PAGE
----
— John Kenyon

.: posted by Editor 8:11 AM


10 October 2005

JibJab, JibJab: Early Years 1999-2004 (Razor & Tie) Rating: 4
JibJab. Remember that name? It was around this time last year that JibJab was the hottest name in the blogosphere, with a link to their parody of Woody Guthrie's "This Land is Your Land" showing up on heavy metal blogs, proud mother blogs, Bush blogs, Kerry blogs, and just about every other blog in the nation. Capitalizing on their sudden success, JibJab put 14 of its favorite shorts onto a DVD, with the assumptive title of JibJab: The Early Years 1999-2004. Now, the genius of "Our Land" was that it took the absurdity of the 2004 presidential election and mocked it relentlessly, without ever actually taking a side, unless you count the side of fed-up observer. It's a perfect snapshot of the time, and it reflects exactly what much of America was thinking in the tense months leading up to the election -- sure it was crude, and it was a touch profane, but it was funny as hell. Jibjab released two more political shorts as follow-ups to "This Land", both of which are included in this collection, but neither approach the good-natured slamming of "This Land", relying too much on forced slapstick gags, gay jokes, and Bill Clinton getting slapped by Hillary. The other shorts in the collection range from the fairly creative (an amalgamation of Al Gore soundbites pasted together in a less-than-flattering way) to the downright stupid ("12 Days of Christmas" via farts). And, you know, given that this is a DVD, a commentary track or a 'making of' featurette would have been nice. Ultimately, JibJab's collection is mildly entertaining, but JibJab's shorts work much better as blog links and e-mail attachments than as entertainment that you actually pay for. [Amazon]
      — Mike Schiller

Neon Blonde, Headlines EP (Dim Mak) Rating: 4
Neon Blonde is the more post-punk-y, dancefloor friendly version of the Blood Brothers (it's comprised of that group's drummer and vocalist/keyboardist). The high-pitched yelping remains, but the music takes on a groove orientation. After the recent trend of bands, apparently Johnny Whitney and Mark Gajadhar picked up their own copy of Entertainment! and decided to do something with it. At this album's funkiest, it offers intriguing sounds and even a hint of New Wave-inspired percussion. When it slows for "Savannah Nights", however, it's just another dull attempt by a group out to prove it's got nothing to prove and can therefore just chill. Dudes, don't chill. The final track, a remix of "Headlines" that offers too little new to be worthwhile. Close, but no cigar, as my colleagues would say. [Amazon]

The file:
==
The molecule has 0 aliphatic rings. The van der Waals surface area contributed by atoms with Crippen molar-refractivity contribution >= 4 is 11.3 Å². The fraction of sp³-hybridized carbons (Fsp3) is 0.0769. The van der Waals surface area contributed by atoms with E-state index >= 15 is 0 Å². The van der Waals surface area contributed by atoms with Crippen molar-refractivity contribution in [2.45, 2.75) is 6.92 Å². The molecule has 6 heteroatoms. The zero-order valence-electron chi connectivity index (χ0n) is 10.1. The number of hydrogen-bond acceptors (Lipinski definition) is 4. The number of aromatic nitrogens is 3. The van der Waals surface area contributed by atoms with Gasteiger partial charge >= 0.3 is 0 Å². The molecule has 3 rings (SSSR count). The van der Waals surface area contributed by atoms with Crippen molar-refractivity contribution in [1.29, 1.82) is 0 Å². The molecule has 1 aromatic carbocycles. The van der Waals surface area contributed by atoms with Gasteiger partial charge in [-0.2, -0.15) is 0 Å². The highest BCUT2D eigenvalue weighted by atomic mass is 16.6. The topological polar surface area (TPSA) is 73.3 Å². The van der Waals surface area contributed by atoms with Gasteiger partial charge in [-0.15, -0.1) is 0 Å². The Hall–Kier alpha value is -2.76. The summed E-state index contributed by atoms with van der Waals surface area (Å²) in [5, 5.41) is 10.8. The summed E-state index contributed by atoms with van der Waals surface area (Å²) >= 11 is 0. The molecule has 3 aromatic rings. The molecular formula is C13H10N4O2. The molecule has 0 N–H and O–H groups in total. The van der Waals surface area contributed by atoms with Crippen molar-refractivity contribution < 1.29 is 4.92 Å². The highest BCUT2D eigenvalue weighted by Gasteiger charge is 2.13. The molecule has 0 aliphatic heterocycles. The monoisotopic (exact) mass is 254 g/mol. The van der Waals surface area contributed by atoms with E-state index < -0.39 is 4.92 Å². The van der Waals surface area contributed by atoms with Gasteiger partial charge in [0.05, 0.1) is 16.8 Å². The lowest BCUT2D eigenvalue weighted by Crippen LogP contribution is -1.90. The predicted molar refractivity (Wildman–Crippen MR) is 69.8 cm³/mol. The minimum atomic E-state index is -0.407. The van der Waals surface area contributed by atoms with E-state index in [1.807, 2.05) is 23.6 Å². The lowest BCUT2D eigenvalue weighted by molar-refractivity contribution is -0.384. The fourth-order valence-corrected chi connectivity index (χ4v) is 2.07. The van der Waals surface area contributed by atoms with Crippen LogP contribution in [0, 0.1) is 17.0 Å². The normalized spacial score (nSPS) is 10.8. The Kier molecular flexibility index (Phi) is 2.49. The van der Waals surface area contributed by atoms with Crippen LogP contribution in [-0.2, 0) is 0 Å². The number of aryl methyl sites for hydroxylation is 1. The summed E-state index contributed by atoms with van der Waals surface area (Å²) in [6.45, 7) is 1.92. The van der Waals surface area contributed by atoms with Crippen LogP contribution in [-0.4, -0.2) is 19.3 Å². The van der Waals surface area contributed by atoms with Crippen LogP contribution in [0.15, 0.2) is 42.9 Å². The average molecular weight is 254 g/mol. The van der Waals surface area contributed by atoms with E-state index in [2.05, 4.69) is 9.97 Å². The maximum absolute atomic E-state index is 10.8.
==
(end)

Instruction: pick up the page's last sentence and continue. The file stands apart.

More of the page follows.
— Justin Cober-Lake

Cartel, Safety in Numbers EP (Independent) Rating: 3
Cartel -- not to be confused with the emo band of the same name-- are the antithesis to what is commonly perceived as D.C.-based indie rock. No angular post-punk riffs are to be found here, nor any politically charged lyrics. Instead, Cartel offer remarkably poised, professionally executed modern rock that is ready for FM radio play. The problem is that it is also unbelievably dull. Delivering the same sort of airy, mid-tempo, not too loud, and inoffensive rock of Coldplay at their very worst, Cartel's debut EP quickly becomes lost in a sea of niceness. All the edges have been smoothed, the arrangements made comfortable, and the lyrics simple and forgettable. There is nothing here that is either remotely challenging or even moderately interesting. In fact, everything is so calculated and pleasant that the listener barely has to engage this EP at all. But when the listening experience becomes this passive, and this uninvolved, what's the point? [Amazon]
      — Kevin Jagernauth

Jennifer Greer, The Apiary (Little Athena Productions) Rating: 6
Boston based Jennifer Greer has a delivery that sounds as if it's been culled from an early Chantal Kreviazuk, Natalie Merchant and Carole King if the tender, melancholic "Invited" teaser and the ideal "Hanging On" are measuring sticks. It's the domain that she nails time and time again -- a mid-tempo, somewhat catchy, piano-driven arrangement that makes you sway in your chair as "Honey Bee" does from the start. It's also as if she's hedging her bets that Sarah McLachlan will contact her for a revival of Lilith Fair. Teeming with fine, ambling, moody pop traits, songs such as "Walking Home to You" have a certain bluesy or jazzy feel hovering over them. Throughout it all, Greer's precision and deftness are quite apparent, although "Darkling" and its off-kilter tempo might take a tad longer to settle into as a guitar slowly comes into the fore. Seems perfect for a Sunday afternoon -- mellow and reflective as does the mildly up-tempo and sophisticated pop of "Never". Greer explores the jazzier side of her music during "A Beautiful Face" with better than anticipated results. "Satellite" misses the mark somewhat but "Stupid People Lost In Eden" more than atones for it. A solid and polished piece of adult pop.
      — Jason MacNeil

.: posted by Editor 8:32 AM